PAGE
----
easter morning

Hail and gale strength winds earlier in the week, mammoth snow elsewhere, yet I can hear the woodpecker — it’s back, or out (not sure if it migrates), and hopefully will not peck at the house again.

Stamp Farms will offer farm side pick-up by April 25th. Wahoo!

The Farmer’s Daughter is open and offering curbside pick-up, so yesterday I ordered herbs and lettuces and some other stuff, and took a ride to get them. Spoke to Finny on the way there, and my Mom on the way back. Then Facetimed (did I verbalize a noun|name? Merriam-Webster has a literal translation =) with grandchildren in Maine. It was so good to spend so much time with family in one day, from Maine to New Jersey to Puerto Rico, as supposed to an hour one day, forty-five minutes another there … plus it was so good to move, drive and see the landscape whiz by.

then my husband asked me to video him making a French 75 — yum —

and was so taken by the video that, as he folded dinner napkins (something new, a COVID by-product), he asked I video him doing that.

i digressed | that was yesterday

Back to this blessed morning. What we think, hope, expected to be rye reminds me of savannahs in Africa — not that I’ve ever been, but have read about and seen in movies enough to know. Last fall, we saw in This Old House how to winterize a garden bed with winter rye. “We” (aka, my husband) did it. But looking at the tall, green shoots, we are now doubtful. It’s supposed to die back in heat, according to my husband. Perhaps not — will have to weed-wack it before turning the soil. We are a bit skeptical and wonder about what “we” possibly sowed. At least it gave me something to look at all winter long.

In the greenhouse, I have already sowed cilantro, bunching onions, and radishes, as well as in one of the beds. What’s in there are leftover plants I transplanted in the fall instead of tossing in the (very informal) compost mound. Peonies — must separate later in the year.  Will link to a peony gallery (no, not peanut =). Bulbs dug from the de-stoned herb bed, a handful bought years ago, have multiplied like bunnies (is that really true?). Have no idea what they are, I call them palm trees. Since then, I keep labels and packets or photograph everything I buy. If they survive in the bucket in the garage (they should, we don’t use the cars that much right now — strange, no?), we may have an oasis when we plant them in the empty and forlorn mound in the front yard.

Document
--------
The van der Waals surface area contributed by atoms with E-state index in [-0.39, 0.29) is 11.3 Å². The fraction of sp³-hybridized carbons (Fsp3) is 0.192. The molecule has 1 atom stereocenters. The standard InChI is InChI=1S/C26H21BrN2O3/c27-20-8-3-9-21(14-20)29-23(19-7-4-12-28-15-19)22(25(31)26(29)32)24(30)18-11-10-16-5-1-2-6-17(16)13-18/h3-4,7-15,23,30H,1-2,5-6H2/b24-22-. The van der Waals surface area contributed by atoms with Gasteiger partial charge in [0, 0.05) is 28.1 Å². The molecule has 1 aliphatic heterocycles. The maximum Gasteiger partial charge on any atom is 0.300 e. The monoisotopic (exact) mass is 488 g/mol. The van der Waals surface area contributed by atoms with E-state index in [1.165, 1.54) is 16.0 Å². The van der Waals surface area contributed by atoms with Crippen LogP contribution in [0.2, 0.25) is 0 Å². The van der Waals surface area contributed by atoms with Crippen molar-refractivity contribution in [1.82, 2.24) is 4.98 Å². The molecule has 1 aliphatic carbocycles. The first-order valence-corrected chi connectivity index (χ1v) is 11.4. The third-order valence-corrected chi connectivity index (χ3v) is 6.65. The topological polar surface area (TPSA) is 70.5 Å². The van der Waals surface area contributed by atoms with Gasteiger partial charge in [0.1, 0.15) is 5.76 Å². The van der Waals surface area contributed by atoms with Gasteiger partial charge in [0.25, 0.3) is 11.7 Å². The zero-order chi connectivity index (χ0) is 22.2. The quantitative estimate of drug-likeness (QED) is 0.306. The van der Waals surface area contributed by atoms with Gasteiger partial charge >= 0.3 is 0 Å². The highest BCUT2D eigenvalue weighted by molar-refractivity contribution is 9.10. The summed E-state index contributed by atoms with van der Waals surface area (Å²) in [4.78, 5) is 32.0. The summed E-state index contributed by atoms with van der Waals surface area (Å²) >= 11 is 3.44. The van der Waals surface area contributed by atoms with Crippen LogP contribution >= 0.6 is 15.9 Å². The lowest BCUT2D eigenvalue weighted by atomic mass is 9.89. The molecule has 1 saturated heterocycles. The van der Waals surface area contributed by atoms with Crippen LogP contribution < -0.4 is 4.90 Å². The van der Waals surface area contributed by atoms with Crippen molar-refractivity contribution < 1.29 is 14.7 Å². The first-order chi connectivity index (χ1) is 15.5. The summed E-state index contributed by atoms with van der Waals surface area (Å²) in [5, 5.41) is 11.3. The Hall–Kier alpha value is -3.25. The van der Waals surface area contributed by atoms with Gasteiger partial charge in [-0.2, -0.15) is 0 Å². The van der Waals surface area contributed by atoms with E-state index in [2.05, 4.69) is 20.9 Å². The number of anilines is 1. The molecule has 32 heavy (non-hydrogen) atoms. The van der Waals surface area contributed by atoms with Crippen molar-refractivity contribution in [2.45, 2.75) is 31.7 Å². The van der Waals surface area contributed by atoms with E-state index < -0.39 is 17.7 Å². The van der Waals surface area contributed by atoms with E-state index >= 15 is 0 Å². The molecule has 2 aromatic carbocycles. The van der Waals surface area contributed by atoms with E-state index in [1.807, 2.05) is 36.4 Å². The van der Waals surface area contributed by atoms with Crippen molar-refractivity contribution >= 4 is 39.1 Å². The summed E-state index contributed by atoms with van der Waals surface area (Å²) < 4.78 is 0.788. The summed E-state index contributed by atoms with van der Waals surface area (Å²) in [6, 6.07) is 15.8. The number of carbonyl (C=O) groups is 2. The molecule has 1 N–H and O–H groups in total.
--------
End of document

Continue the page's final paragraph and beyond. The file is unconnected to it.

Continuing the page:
notes

chives can weather winter. Our chive had gotten so big last year, I divided it into four. One went in the greenhouse but didn’t make it. Might have been too steamy for it.

rosemary survived in the greenhouse until the weather started changing, warming up with more sun hours, somewhere in February. Next year, I shall take it out and put it somewhere in the house. Shouldn’t be inside long enough to get mildewy or powdery.

the new seedlings and plants will sit on the kitchen windowsill or in the living room, where I CANNOT FORGET THEM, until April 19 (last frost date) or thereabouts.